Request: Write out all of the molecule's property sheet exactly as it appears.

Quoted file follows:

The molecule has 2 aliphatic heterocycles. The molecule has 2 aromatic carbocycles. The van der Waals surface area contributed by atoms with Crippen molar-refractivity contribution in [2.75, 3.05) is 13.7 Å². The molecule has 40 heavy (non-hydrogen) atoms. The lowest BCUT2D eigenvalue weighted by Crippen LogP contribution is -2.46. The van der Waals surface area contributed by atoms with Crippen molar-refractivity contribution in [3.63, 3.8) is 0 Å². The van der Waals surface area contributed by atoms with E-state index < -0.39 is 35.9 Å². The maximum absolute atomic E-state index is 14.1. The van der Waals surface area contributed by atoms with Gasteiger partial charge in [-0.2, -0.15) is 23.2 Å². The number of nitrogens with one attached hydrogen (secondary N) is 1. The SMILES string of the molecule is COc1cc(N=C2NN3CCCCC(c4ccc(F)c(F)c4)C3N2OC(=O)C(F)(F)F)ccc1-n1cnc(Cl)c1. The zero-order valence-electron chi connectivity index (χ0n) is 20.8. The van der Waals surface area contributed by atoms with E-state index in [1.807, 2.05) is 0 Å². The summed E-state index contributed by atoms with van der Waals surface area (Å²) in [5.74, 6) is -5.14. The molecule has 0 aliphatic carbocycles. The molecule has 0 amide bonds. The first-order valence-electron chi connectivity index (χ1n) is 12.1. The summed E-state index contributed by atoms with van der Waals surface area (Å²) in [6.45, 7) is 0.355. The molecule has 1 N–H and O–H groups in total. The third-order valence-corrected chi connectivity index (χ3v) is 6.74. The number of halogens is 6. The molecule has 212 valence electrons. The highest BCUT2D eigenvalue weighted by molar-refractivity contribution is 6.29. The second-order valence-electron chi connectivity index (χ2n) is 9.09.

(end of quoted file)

The molecule has 2 aliphatic heterocycles. The molecule has 2 aromatic carbocycles. The van der Waals surface area contributed by atoms with Crippen molar-refractivity contribution in [2.75, 3.05) is 13.7 Å². The molecule has 40 heavy (non-hydrogen) atoms. The lowest BCUT2D eigenvalue weighted by Crippen LogP contribution is -2.46. The van der Waals surface area contributed by atoms with Crippen molar-refractivity contribution in [3.63, 3.8) is 0 Å². The van der Waals surface area contributed by atoms with E-state index < -0.39 is 35.9 Å². The maximum absolute atomic E-state index is 14.1. The van der Waals surface area contributed by atoms with Gasteiger partial charge in [-0.2, -0.15) is 23.2 Å². The number of nitrogens with one attached hydrogen (secondary N) is 1. The SMILES string of the molecule is COc1cc(N=C2NN3CCCCC(c4ccc(F)c(F)c4)C3N2OC(=O)C(F)(F)F)ccc1-n1cnc(Cl)c1. The zero-order valence-electron chi connectivity index (χ0n) is 20.8. The van der Waals surface area contributed by atoms with E-state index in [1.807, 2.05) is 0 Å². The summed E-state index contributed by atoms with van der Waals surface area (Å²) in [5.74, 6) is -5.14. The molecule has 0 aliphatic carbocycles. The molecule has 0 amide bonds. The first-order valence-electron chi connectivity index (χ1n) is 12.1. The summed E-state index contributed by atoms with van der Waals surface area (Å²) in [6.45, 7) is 0.355. The molecule has 1 N–H and O–H groups in total. The third-order valence-corrected chi connectivity index (χ3v) is 6.74. The number of halogens is 6. The molecule has 212 valence electrons. The highest BCUT2D eigenvalue weighted by molar-refractivity contribution is 6.29. The second-order valence-electron chi connectivity index (χ2n) is 9.09.